The US Department of State has reported on Armenia’s vandalistic acts against the religious sites in Azerbaijani territories that were once occupied by Armenia.
In its 2021 Report on International Religious Freedom that was published on Thursday, the Office of International Religious Freedom of the State Department confirmed hundreds of sites, including most mosques, shrines and cemeteries of ethnic Azerbaijani communities, being looted, vandalized, desecrated, and destroyed while under Armenian control.
“Examples of known damage to significant religious sites include the 19th-century Haji Alakbar Mosque in Fuzuli District, which was destroyed, and the Juma Mosque in Aghdam, which was vandalized with Armenian-language graffiti and whose mehrab (the niche in the wall that indicates the direction of Mecca) was riddled with bullet holes,” reads the report.
“Cemeteries throughout Aghdam were desecrated, looted, and/or destroyed, including the sacred and historic 18th-century tombs of Imarat Garvand Cemetery, the city’s “Martyrs’ Alley". Western diplomats visiting Martyrs’ Alley reported seeing holes where bodies were once interred, and that only one broken headstone remained in the cemetery. Because religion and ethnicity are closely linked, it is difficult to categorize many incidents as being solely based on religious identity," the report added.
According to the report, the scale of Armenian vandalism against the cemeteries where ethnic Azerbaijanis were buried is obviously seen in the photo documentation of world-renowned photographers.
“An international photojournalist, Reza Deghati, known professionally as “REZA,” documented the systematic destruction of dozens of Azerbaijani cemeteries in Fuzuli, Aghdam, Zangelan, Kelbajar, and Jebrayil. Graves were desecrated; in some instances, holes were dug out to rob graves, while other sites showed evidence of the destruction and exhumation by heavy construction equipment,” reads the document, adding that the remains from Azerbaijani graves were exhumed, and gold teeth removed, leaving skulls and bones strewn across Azerbaijani cemeteries or in some cases completely removed, while Armenian graves remained virtually undisturbed.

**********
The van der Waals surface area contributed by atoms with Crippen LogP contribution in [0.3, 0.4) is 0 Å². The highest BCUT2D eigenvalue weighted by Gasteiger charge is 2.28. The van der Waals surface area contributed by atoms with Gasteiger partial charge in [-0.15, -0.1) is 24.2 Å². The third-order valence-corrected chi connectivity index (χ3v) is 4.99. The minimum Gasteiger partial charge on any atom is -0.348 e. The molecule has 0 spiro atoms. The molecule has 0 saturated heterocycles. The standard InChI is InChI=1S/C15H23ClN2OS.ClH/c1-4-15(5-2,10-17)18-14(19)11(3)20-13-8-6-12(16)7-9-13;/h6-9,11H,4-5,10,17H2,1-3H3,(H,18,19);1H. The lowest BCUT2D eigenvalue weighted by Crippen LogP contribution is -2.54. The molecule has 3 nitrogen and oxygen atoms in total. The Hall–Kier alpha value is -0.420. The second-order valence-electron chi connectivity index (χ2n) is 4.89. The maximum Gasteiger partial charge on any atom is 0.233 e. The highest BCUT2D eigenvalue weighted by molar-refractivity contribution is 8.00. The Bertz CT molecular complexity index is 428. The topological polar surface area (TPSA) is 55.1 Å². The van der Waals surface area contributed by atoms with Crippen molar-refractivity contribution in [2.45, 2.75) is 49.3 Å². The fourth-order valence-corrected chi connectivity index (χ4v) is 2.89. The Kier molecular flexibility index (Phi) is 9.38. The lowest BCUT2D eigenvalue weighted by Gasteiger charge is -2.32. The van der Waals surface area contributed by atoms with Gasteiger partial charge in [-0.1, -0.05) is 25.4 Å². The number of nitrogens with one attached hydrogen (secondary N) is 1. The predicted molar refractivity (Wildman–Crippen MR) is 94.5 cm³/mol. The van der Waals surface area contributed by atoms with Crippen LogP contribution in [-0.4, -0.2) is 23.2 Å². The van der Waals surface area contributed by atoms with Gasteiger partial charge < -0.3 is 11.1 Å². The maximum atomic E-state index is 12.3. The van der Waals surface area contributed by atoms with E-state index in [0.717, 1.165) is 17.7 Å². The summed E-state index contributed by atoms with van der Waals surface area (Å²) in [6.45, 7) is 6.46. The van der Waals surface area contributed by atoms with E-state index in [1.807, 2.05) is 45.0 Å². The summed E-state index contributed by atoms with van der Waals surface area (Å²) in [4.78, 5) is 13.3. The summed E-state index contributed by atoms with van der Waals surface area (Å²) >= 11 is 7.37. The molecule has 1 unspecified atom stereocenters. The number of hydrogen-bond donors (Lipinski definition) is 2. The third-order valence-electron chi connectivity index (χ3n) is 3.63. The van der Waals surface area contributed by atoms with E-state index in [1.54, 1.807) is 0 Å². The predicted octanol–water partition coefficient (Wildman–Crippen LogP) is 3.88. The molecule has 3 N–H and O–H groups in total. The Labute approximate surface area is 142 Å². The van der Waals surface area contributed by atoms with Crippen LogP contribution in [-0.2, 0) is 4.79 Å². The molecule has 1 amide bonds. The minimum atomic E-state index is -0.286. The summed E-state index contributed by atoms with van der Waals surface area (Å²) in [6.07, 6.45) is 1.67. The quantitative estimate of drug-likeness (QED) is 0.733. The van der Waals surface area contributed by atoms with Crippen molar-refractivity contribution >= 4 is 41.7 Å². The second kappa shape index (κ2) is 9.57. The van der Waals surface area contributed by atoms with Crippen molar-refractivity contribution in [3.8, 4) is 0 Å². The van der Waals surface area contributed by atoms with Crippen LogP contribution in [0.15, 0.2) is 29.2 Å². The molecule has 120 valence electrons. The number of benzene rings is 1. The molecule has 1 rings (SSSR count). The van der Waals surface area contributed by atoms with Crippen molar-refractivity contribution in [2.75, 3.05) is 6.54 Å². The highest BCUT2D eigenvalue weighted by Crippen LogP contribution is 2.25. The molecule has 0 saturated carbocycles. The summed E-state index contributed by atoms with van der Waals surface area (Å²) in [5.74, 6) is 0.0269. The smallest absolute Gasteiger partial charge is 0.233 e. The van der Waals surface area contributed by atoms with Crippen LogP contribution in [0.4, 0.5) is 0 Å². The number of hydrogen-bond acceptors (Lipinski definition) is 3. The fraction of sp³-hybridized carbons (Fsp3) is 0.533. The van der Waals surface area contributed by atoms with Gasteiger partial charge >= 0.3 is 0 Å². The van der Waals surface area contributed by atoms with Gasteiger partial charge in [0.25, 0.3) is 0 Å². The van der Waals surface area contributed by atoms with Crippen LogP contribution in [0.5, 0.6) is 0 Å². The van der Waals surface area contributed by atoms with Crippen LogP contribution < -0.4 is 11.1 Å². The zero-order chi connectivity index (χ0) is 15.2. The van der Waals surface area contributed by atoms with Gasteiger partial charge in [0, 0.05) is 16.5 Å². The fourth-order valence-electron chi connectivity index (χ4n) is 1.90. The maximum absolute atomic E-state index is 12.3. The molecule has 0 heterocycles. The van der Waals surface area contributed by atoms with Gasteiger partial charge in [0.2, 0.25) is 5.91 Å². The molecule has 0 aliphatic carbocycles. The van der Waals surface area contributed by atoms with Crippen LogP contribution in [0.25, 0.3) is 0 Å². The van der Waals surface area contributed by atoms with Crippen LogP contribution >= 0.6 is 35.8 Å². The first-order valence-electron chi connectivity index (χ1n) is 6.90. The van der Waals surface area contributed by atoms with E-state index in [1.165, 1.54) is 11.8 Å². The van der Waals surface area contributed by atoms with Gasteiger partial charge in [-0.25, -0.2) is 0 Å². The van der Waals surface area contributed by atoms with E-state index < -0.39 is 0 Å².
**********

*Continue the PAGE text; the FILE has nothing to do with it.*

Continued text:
Cultural vandalism by Armenia was common in the once occupied Azerbaijani territories, and footage depicting mass destruction of the monuments during the years of occupation went viral after the liberation of the territories. Affected sites included mosques, memorials, museums, statues and more. The city of Aghdam, where the world’s Bread Museum was located, as well as the city of Fuzuli, were completely razed to the ground, now resemble ghost towns.
A part of Azerbaijan’s sovereign territory fell under Armenia's occupation in a war that ensued from the latter's illegal claims to historical Azerbaijani lands. Following the dissolution of the Soviet Union, Armenia launched a full-fledged armed attack on Azerbaijan's Karabakh region. The bloody war in 1991-1994 resulted in Armenia occupying 20 percent of the internationally recognized territories of Azerbaijan.
Over 30,000 ethnic Azerbaijanis were killed, and one million others were expelled from those lands in a brutal ethnic cleansing policy conducted by Armenia. The houses, cemeteries, religious sites, and social infrastructure left after the expulsion of indigenous Azerbaijanis were subjected to unforeseen vandalism by Armenians accompanied by mass destructions and plunder.
On September 27, 2020, the Armenia-Azerbaijan conflict took a violent turn when Armenia’s forces deployed in occupied Azerbaijani lands shelled military positions and civilian settlements of Azerbaijan. During counter-attack operations that lasted 44 days, Azerbaijani forces liberated over 300 settlements, including the cities of Jabrayil, Fuzuli, Zangilan, Gubadli, and Shusha, from nearly 30-year-long illegal Armenian occupation. The war ended with a tripartite statement signed by Armenia, Azerbaijan, and Russia on November 10, 2020. Under the agreement, Armenia also returned the occupied Aghdam, Kalbajar, and Lachin districts to Azerbaijan.
According to data compiled by the Ministry of Culture of Azerbaijan, based on the statistics from the early 1990s, some 2,625 monuments were registered in the occupied territories, of which 706 were protected by the state. Hundreds of cultural institutions, including 927 libraries with 4.6 million books, 808 palaces of culture, clubs, and houses of culture, 85 music and art schools, 22 museums and museum branches with more than 100,000 exhibits, four art galleries, four theaters, two concert halls, eight cultural and recreation parks have been destroyed and looted.
One of the world’s oldest human settlements in the Khojavend district - the Azykh cave; the Shusha State Historical-Architectural Reserve and Govhar Agha Mosque in the same city, Aghdam's Bread Museum and Drama Theater, hundreds of other mosques, cultural and social infrastructure buildings in Aghdam, Fuzuli, Jabrayil, Zangilan, Gubadli, and other districts have been targeted by Armenian vandalism, as well. Mosques were transformed into barns for pigs and cattle during Armenia's occupation of Azerbaijani territories.
Aghdam is dubbed as "Hiroshima of the 21st Century" and "Hiroshima of the Caucasus" by international journalists and researchers. Azerbaijan's President Ilham Aliyev has personally highlighted the massive destruction in the cities of Aghdam, Fuzuli, Jabrayil, Zangilan, and Gubadli during his visits to the liberated districts.
Azerbaijan’s state-run space agency Azercosmos has implemented 27 projects in the Karabakh and East Zangazur regions for obtaining through Azersky satellite data about the damages to multiple facilities of various designations in 889 settlements in the liberated administrative-territorial units. The company has also prepared schematic materials to document the pre-war state of the settlements.